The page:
(Note: that second link is heavily Dawkins-based, but the details have been confirmed independently. ACE really is as atrocious as it sounds.)

11:25 am  
Blogger Andrew Rowell said...

Lifewish,
When you said:
"ACE really is as atrocious as it sounds."

How much actual data did you have in mind?

12:31 pm  
Blogger Lifewish said...

Quotes from their syllabi, mostly taken from this article, as well as from a couple of remote acquaintances who claim to have read the material. At some point I intend to purchase some of their biology stuff - I'll give you a more detailed overview when I've actually read it in person.

5:05 pm  
Blogger Andrew Rowell said...

Lifewish,
ACE should not be judged solely by its biology syllabus...nor even by its science syllabus...nor even solely by its entire syllabus.
Comparing education systems is a difficult business. Frankly my experiences with much of what the state schools in the UK produce in terms of basic behaviour standards is disgraceful.

10:18 pm  
Blogger allygally said...

Original post;
"This is in the context of a syllabus that is positively glowing in its support for evolution!"

Good old syllabus.

Although I would say that, as "creationism" is not a UK phenomenon, and since it has been proved that it is not science over and over again, why bring it up now?

10:28 pm  
Blogger Andrew Rowell said...

Allygally,

The point being made in the syllabus is an important history of science issue. There was a time when excellent palaeontologists interpreted the fossil record very differently form the way palaeontologists do today. Learning to "rediscover" the discoveries of scientists is the best way of learning science but you need to try and get inside a totally different mindset...rather like you are having to do to talk to me!

10:34 pm  
Blogger Lifewish said...

ACE should not be judged solely by its biology syllabus...nor even by its science syllabus...nor even solely by its entire syllabus.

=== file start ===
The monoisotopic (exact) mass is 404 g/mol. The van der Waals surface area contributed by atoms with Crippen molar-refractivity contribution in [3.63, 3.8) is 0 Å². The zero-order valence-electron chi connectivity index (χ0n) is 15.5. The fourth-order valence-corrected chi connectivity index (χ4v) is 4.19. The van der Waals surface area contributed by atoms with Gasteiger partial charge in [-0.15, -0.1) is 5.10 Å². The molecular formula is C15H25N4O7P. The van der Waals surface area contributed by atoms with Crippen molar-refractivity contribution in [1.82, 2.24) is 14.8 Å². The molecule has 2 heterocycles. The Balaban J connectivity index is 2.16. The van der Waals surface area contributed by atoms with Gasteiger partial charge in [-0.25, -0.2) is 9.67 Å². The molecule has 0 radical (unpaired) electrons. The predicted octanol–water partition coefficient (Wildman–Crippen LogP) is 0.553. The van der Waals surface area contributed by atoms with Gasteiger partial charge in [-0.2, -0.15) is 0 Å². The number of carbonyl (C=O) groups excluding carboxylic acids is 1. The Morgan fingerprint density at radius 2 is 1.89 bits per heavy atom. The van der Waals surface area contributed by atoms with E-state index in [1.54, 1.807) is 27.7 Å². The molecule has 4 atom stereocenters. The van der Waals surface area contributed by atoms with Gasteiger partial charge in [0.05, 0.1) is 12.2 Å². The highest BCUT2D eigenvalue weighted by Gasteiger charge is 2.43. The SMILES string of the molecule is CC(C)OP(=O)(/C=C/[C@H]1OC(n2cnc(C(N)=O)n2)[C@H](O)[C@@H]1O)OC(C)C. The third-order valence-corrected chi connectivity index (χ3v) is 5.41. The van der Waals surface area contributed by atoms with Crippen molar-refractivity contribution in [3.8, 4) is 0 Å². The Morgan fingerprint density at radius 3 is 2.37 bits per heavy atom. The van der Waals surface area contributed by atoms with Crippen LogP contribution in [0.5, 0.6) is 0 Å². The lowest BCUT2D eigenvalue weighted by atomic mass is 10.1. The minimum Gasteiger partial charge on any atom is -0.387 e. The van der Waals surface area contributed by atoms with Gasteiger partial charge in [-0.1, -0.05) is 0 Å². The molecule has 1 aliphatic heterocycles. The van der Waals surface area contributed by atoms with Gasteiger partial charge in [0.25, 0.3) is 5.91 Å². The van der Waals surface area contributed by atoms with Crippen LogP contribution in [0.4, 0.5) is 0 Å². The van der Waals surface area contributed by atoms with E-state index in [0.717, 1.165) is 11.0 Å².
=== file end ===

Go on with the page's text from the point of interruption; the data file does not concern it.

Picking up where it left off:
Comparing education systems is a difficult business. Frankly my experiences with much of what the state schools in the UK produce in terms of basic behaviour standards is disgraceful.


My understanding (possibly horribly inaccurate) was that ACE consisted entirely of syllabi and associated teaching resources. Correct me if I'm wrong.

Surely behaviour is something that only individual teachers and schools, rather than any sort of advisory group, can deal with? As such, I wouldn't have thought it would have any direct effect whether a school was using the ACE materials or normal textbooks.

1:10 am  
Blogger Lifewish said...

Horribly off-topic, but I thought you might be interested in this new blog that someone's started up to discuss maths. He says all the things I've been saying about information theory, except in more depth, so of course he must be right :P

Seriously though, the guy appears to actually have a clue about the mathematical concepts he's discussing. Well worth reading.

1:54 pm  
Blogger allygally said...

Andrew said...

"The point being made in the syllabus is an important history of science issue. There was a time when excellent palaeontologists interpreted the fossil record very differently form the way palaeontologists do today."

No problem with the syllabus mentioning creationism just as long as it is in the same vein as Lamarckism is mentioned, i.e.as discredited - and why. Its the implication that creationism is somehow a respectable idea that upsets thinking people.

"you need to try and get inside a totally different mindset...rather like you are having to do to talk to me!"

Unfortunately we have had to get used to the expanson of the religiose mindset this century. The mullahs think religion is politics and the creationists think religion is science.

Strange that they are never content to treat religion as religion. A lack of faith, perhaps?

2:39 pm